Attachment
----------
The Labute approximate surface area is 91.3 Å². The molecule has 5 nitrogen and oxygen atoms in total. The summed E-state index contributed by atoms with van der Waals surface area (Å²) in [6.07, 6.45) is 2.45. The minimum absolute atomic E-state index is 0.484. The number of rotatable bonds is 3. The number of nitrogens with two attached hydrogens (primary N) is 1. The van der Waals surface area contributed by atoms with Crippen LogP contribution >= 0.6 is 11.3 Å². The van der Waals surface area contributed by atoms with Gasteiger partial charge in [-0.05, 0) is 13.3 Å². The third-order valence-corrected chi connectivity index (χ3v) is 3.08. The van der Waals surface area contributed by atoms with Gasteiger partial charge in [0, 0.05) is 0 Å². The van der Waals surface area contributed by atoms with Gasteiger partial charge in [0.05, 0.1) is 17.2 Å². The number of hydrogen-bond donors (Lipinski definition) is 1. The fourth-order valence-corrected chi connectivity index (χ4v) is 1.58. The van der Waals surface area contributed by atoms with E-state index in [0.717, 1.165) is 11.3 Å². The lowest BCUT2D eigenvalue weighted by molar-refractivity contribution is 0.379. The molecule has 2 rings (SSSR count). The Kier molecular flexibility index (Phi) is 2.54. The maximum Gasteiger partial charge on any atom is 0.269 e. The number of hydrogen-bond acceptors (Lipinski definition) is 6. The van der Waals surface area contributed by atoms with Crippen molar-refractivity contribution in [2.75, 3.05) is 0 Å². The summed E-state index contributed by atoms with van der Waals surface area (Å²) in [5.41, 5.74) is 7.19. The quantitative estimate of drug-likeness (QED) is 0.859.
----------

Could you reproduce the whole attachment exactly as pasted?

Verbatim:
The Labute approximate surface area is 91.3 Å². The molecule has 5 nitrogen and oxygen atoms in total. The summed E-state index contributed by atoms with van der Waals surface area (Å²) in [6.07, 6.45) is 2.45. The minimum absolute atomic E-state index is 0.484. The number of rotatable bonds is 3. The number of nitrogens with two attached hydrogens (primary N) is 1. The van der Waals surface area contributed by atoms with Crippen LogP contribution >= 0.6 is 11.3 Å². The van der Waals surface area contributed by atoms with Gasteiger partial charge in [-0.05, 0) is 13.3 Å². The third-order valence-corrected chi connectivity index (χ3v) is 3.08. The van der Waals surface area contributed by atoms with Gasteiger partial charge in [0, 0.05) is 0 Å². The van der Waals surface area contributed by atoms with Gasteiger partial charge in [0.05, 0.1) is 17.2 Å². The number of hydrogen-bond donors (Lipinski definition) is 1. The fourth-order valence-corrected chi connectivity index (χ4v) is 1.58. The van der Waals surface area contributed by atoms with E-state index in [0.717, 1.165) is 11.3 Å². The lowest BCUT2D eigenvalue weighted by molar-refractivity contribution is 0.379. The molecule has 2 rings (SSSR count). The Kier molecular flexibility index (Phi) is 2.54. The maximum Gasteiger partial charge on any atom is 0.269 e. The number of hydrogen-bond acceptors (Lipinski definition) is 6. The van der Waals surface area contributed by atoms with Crippen molar-refractivity contribution in [2.75, 3.05) is 0 Å². The summed E-state index contributed by atoms with van der Waals surface area (Å²) in [5.41, 5.74) is 7.19. The quantitative estimate of drug-likeness (QED) is 0.859.